What a perfect fall day! George and I went to the dog park where he simply ran laps, enjoying the weather, in between little play sessions with the other dogs. It was a beautiful morning. And I'm wearing this next time (as oppose to sweatpants!):
One of my favorite blogs had the brilliant idea of an article club. From many angles it's a genius concept, the commonly short attention spans, the varied interests, the short time commitment, but what solidified the idea in my mind was her first article selection, a Modern Love column from the Style section of The New York Times. I have read this column religiously for 5 years and am still trying to muster the courage and organize my thoughts enough to submit my own.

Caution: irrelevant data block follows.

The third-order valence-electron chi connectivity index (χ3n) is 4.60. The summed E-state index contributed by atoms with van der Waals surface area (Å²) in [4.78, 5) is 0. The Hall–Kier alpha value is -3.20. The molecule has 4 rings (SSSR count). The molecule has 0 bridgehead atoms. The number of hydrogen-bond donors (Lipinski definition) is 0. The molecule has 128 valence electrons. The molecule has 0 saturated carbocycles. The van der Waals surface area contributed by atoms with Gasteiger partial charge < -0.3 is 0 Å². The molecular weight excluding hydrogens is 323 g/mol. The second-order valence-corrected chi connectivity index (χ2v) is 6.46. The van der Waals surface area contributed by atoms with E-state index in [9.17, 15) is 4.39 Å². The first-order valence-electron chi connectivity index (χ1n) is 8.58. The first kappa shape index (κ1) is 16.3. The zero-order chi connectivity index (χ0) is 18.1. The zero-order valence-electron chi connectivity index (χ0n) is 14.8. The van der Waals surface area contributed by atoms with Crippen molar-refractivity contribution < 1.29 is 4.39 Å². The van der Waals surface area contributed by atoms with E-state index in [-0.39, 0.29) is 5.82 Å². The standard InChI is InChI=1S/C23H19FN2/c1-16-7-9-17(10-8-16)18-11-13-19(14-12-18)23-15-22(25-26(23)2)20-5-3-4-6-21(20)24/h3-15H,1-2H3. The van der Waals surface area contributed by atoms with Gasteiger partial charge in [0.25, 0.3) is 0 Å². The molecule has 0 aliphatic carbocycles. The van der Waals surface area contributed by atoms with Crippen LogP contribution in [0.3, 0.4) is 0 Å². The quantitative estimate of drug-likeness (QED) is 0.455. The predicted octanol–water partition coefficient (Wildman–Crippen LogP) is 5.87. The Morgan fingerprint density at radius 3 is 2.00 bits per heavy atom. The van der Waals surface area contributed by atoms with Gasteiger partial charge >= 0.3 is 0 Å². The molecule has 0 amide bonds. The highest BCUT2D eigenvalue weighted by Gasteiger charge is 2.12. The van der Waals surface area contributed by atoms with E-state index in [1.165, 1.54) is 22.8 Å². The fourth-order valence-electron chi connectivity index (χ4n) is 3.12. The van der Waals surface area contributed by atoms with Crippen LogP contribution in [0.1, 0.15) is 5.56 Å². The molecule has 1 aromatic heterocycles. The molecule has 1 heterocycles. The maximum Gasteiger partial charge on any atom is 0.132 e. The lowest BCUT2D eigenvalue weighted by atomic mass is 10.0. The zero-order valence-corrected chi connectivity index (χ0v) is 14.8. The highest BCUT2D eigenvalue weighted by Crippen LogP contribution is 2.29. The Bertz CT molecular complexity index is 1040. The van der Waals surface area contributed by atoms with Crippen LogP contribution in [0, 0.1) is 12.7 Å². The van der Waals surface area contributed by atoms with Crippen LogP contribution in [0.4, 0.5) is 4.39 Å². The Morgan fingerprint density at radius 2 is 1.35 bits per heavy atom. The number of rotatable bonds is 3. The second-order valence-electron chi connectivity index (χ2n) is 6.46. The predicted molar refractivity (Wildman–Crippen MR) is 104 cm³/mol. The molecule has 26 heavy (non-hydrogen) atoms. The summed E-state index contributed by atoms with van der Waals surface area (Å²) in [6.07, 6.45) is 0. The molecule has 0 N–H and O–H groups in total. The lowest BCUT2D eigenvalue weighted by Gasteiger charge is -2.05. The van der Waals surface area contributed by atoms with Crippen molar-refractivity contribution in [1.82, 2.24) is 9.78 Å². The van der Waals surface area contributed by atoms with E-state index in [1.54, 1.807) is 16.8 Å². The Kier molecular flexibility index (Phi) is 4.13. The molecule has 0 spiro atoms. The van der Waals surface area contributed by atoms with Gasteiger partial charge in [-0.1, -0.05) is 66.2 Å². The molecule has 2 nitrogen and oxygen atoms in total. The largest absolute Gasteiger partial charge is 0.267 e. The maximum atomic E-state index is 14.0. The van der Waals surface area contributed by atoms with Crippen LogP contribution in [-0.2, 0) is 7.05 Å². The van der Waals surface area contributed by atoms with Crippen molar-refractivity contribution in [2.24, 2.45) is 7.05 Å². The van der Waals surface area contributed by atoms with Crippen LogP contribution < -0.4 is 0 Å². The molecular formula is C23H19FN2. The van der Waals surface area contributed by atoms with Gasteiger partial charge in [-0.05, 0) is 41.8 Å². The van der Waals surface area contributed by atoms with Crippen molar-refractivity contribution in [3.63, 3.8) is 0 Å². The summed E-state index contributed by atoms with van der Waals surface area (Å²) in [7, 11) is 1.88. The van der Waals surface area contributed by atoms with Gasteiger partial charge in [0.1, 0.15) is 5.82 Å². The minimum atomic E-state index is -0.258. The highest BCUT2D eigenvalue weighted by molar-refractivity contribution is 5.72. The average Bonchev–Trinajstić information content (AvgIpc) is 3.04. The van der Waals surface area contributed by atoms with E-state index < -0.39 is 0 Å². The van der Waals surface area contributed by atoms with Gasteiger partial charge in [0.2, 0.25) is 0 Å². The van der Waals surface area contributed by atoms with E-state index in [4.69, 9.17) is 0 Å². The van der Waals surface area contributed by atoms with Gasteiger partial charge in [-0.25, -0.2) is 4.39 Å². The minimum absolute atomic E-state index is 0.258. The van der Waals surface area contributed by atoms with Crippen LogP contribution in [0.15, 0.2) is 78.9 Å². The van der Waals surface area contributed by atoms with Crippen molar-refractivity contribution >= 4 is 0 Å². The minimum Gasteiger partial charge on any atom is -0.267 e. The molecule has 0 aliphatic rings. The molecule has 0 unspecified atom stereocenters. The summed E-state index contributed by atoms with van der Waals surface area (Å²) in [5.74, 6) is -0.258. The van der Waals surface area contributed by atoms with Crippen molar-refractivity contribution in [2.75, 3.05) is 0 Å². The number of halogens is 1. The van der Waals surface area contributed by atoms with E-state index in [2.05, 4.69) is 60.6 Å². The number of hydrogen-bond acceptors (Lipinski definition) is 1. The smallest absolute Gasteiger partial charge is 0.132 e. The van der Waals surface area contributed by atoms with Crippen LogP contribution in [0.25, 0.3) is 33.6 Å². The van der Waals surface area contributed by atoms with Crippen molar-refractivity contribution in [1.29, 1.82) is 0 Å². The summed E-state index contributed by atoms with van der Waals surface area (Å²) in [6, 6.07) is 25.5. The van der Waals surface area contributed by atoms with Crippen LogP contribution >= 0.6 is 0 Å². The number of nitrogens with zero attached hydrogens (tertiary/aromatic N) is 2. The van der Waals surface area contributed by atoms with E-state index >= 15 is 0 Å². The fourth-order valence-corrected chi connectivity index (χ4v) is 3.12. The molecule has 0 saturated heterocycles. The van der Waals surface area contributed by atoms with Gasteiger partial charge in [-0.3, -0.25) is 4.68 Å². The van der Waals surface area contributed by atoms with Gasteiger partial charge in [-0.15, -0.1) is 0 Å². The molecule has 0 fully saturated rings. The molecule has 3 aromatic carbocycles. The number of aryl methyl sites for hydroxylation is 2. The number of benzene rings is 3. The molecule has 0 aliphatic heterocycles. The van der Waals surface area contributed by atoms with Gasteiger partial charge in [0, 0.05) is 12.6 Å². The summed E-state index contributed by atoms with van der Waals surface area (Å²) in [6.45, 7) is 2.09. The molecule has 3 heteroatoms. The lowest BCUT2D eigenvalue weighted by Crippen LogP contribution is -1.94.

But when I read the selected column, it was this quote that stood out in my mind:
“It’s not age-appropriate to expect children to be concerned with their parents’ happiness. Not unless you want to create co-dependents who’ll spend their lives in bad relationships and therapy."
What are your thoughts on this? Everyone has sad moments, but at what point is the line drawn for inappropriate sharing on the part of the parents? I've recently been thinking a lot about the happiness of my own parents and at what level I need to be invested in their well-being. They raised me and sacrificed a great deal to give me this life, but it's hard to constantly be stressed about their happiness, which, frankly, I'm unable to control.
While I would want an open and honest relationship with my parents, I am increasingly leaning towards the ignorance is bliss camp when it comes to children. Even as adults, they are still their parents' children and this relationship is the foundation for so much more.